Protecting Your Identity

Safeguarding personal and business information is crucial to preventing identity theft or fraud. You must protect your usernames, passwords, and PINs by keeping them private and regularly changing them to ensure your computer and accounts are secure by installing a personal firewall and security software and configuring your security settings to receive automatic updates. 

Use wireless connections wisely by encrypting your connection at home, shutting off wireless connectivity when unattended, and disabling wireless ad hoc mode and file and printer sharing capabilities. You should also avoid responding to emails asking for personal information and keep your Social Security number private at all times. Also, take care when downloading files or clicking links. Finally, remain aware of current fraud and identity theft trends to avoid potential threats.

Resolving the Issue

Correcting Errors with the IRS

If you need to report an erroneous EIN assignment, you should provide the following information to the IRS if possible:

  • Current EIN: Provide the incorrect EIN that was assigned to your business.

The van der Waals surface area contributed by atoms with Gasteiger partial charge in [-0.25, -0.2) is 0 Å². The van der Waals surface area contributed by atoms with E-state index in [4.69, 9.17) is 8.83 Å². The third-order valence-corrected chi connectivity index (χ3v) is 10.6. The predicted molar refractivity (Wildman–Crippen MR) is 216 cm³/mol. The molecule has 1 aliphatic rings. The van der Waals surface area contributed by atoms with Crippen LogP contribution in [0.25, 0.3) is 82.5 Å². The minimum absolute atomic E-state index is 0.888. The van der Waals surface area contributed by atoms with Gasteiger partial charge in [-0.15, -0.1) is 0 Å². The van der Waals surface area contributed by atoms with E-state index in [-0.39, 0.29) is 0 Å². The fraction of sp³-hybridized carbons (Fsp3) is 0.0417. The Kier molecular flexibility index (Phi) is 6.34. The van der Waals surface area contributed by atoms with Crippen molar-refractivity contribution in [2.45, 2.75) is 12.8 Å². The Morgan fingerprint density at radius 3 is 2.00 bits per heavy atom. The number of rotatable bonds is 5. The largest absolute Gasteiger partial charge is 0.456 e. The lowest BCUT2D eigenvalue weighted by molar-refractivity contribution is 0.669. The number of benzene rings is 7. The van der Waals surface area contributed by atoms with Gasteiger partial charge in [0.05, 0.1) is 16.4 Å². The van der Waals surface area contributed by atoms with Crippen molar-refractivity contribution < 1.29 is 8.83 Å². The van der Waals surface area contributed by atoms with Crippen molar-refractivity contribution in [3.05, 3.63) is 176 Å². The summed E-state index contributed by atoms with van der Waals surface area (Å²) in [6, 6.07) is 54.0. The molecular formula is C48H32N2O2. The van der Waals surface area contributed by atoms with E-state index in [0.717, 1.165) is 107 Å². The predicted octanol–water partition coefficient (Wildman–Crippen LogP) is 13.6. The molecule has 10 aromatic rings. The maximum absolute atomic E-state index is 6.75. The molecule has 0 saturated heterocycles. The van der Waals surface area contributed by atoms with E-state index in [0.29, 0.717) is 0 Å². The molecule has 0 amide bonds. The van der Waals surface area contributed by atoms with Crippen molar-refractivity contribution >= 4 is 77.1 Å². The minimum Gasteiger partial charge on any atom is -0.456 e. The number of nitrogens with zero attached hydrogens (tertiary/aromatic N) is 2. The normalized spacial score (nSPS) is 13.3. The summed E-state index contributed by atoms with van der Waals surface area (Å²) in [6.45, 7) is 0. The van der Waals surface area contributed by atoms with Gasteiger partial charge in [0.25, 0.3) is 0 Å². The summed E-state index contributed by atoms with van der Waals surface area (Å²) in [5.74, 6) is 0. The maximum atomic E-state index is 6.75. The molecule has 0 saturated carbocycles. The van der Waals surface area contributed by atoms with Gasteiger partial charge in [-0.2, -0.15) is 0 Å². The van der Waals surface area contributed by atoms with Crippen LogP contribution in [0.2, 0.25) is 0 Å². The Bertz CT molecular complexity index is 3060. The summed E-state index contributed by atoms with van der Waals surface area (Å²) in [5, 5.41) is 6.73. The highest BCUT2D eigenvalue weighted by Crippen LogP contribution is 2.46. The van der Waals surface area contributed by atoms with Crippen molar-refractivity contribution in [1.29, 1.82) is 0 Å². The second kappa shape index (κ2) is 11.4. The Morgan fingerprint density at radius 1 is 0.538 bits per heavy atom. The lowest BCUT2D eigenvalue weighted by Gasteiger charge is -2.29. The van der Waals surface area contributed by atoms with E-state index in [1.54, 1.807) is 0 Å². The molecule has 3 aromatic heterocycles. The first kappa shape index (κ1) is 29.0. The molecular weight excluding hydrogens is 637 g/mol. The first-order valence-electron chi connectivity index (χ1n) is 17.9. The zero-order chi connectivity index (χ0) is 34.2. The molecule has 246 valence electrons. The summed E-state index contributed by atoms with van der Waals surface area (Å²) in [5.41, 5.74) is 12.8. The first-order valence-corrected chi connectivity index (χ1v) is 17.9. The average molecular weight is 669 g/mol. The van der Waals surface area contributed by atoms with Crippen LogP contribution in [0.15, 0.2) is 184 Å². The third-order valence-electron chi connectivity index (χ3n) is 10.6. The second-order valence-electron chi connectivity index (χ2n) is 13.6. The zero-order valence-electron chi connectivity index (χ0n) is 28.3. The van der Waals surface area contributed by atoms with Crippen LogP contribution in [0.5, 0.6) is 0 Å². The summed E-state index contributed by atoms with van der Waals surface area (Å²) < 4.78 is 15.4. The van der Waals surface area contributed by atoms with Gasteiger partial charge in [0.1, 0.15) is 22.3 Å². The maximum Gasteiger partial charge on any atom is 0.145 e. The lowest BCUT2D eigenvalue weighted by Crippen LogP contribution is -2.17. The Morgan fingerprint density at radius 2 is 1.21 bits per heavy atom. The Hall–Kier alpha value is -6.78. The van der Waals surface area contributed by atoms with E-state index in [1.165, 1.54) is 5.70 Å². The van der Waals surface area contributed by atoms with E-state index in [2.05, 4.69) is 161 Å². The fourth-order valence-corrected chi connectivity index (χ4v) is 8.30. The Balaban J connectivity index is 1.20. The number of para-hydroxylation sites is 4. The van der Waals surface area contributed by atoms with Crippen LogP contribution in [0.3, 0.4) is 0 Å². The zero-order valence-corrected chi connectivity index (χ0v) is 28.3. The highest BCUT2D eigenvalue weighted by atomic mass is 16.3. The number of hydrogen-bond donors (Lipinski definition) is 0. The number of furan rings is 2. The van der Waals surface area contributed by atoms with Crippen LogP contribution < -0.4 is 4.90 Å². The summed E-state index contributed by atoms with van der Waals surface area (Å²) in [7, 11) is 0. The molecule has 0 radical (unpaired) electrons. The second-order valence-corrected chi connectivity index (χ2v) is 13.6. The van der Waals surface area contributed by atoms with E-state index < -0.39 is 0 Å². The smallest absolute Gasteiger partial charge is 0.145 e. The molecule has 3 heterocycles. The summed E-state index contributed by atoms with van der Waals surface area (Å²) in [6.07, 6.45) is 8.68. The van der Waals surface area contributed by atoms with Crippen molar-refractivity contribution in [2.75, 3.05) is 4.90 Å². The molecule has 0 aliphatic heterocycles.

• Correct EIN: Provide the correct EIN that you use for your business. If you do not run a business, then ensure you explain this to the IRS.
  • Business Information: Provide your business name, address, and any other relevant details to help the IRS identify your business. If you’re not involved in any business, you may need to provide more personal information for the IRS to work out what’s going on.
  • Details of When You Noticed the Error: Explain when you noticed an error and under which circumstances you found out. 
  • Supporting Documents: Provide any supporting documents that can help verify your information and the error, such as proof of business registration, proof of ID, or articles of incorporation.

This will help you get to the bottom of the issue far quicker.

Updating Business Records

Keeping accurate records helps businesses stay compliant with state and federal regulations and industry standards. Inaccurate records can lead to penalties, audits, or legal issues. Detailed documentation also provides evidence to protect the company in disputes or lawsuits.

Maintaining an audit trail and regularly reviewing records also helps detect discrepancies or fraudulent activity. Proper documentation of financial transactions and business activities is essential for internal controls and accountability.


Although receiving an EIN in error is not common, it certainly can happen, which is why it’s so important to ensure that your records remain up-to-date and you keep your personal information safe. This will help to protect you against criminal activity like fraud and identity theft. 

Always ask for help from the IRS if you suspect something is wrong and you feel as though your information has been compromised.